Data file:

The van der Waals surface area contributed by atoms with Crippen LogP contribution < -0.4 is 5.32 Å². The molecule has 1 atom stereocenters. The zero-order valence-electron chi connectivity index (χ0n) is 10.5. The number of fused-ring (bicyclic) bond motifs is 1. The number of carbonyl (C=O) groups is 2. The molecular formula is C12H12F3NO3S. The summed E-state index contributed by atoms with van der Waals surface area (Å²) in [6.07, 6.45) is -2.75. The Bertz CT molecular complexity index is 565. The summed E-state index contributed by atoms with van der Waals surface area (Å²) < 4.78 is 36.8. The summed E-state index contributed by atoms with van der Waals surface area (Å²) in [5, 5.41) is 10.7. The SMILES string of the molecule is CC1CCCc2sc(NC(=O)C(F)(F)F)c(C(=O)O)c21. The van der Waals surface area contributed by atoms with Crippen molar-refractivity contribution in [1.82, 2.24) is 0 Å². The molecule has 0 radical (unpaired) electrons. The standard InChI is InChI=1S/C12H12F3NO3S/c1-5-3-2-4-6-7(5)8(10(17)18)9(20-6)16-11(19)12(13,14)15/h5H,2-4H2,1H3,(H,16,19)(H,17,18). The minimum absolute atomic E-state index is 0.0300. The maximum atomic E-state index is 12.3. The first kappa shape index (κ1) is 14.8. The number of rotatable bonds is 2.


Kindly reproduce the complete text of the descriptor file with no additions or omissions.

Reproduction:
The van der Waals surface area contributed by atoms with Crippen LogP contribution < -0.4 is 5.32 Å². The molecule has 1 atom stereocenters. The zero-order valence-electron chi connectivity index (χ0n) is 10.5. The number of fused-ring (bicyclic) bond motifs is 1. The number of carbonyl (C=O) groups is 2. The molecular formula is C12H12F3NO3S. The summed E-state index contributed by atoms with van der Waals surface area (Å²) in [6.07, 6.45) is -2.75. The Bertz CT molecular complexity index is 565. The summed E-state index contributed by atoms with van der Waals surface area (Å²) < 4.78 is 36.8. The summed E-state index contributed by atoms with van der Waals surface area (Å²) in [5, 5.41) is 10.7. The SMILES string of the molecule is CC1CCCc2sc(NC(=O)C(F)(F)F)c(C(=O)O)c21. The van der Waals surface area contributed by atoms with Crippen molar-refractivity contribution in [1.82, 2.24) is 0 Å². The molecule has 0 radical (unpaired) electrons. The standard InChI is InChI=1S/C12H12F3NO3S/c1-5-3-2-4-6-7(5)8(10(17)18)9(20-6)16-11(19)12(13,14)15/h5H,2-4H2,1H3,(H,16,19)(H,17,18). The minimum absolute atomic E-state index is 0.0300. The maximum atomic E-state index is 12.3. The first kappa shape index (κ1) is 14.8. The number of rotatable bonds is 2.